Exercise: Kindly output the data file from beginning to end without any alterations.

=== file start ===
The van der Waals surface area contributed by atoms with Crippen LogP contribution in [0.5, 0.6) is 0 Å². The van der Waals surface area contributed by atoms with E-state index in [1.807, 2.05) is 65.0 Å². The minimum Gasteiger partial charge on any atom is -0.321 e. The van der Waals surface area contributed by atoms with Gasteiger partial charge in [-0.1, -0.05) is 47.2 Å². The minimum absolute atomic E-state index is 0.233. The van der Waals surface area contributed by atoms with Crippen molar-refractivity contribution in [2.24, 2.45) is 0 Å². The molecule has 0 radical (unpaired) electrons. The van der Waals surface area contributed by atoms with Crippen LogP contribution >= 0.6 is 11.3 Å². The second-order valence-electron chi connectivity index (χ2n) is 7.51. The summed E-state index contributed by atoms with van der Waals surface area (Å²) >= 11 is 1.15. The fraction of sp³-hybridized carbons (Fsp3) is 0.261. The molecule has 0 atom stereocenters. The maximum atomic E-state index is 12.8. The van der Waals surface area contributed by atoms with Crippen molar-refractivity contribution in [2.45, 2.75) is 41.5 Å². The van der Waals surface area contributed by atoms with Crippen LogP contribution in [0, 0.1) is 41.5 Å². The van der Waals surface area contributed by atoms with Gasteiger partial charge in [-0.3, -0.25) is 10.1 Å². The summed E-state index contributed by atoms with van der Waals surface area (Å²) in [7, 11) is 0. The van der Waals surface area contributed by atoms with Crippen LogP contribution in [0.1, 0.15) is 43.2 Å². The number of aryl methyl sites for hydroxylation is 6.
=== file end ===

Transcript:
The van der Waals surface area contributed by atoms with Crippen LogP contribution in [0.5, 0.6) is 0 Å². The van der Waals surface area contributed by atoms with E-state index in [1.807, 2.05) is 65.0 Å². The minimum Gasteiger partial charge on any atom is -0.321 e. The van der Waals surface area contributed by atoms with Gasteiger partial charge in [-0.1, -0.05) is 47.2 Å². The minimum absolute atomic E-state index is 0.233. The van der Waals surface area contributed by atoms with Crippen molar-refractivity contribution in [2.24, 2.45) is 0 Å². The molecule has 0 radical (unpaired) electrons. The van der Waals surface area contributed by atoms with Crippen LogP contribution >= 0.6 is 11.3 Å². The second-order valence-electron chi connectivity index (χ2n) is 7.51. The summed E-state index contributed by atoms with van der Waals surface area (Å²) >= 11 is 1.15. The fraction of sp³-hybridized carbons (Fsp3) is 0.261. The molecule has 0 atom stereocenters. The maximum atomic E-state index is 12.8. The van der Waals surface area contributed by atoms with Crippen molar-refractivity contribution in [2.45, 2.75) is 41.5 Å². The van der Waals surface area contributed by atoms with Crippen LogP contribution in [0, 0.1) is 41.5 Å². The van der Waals surface area contributed by atoms with Gasteiger partial charge in [-0.3, -0.25) is 10.1 Å². The summed E-state index contributed by atoms with van der Waals surface area (Å²) in [7, 11) is 0. The van der Waals surface area contributed by atoms with Crippen LogP contribution in [0.1, 0.15) is 43.2 Å². The number of aryl methyl sites for hydroxylation is 6.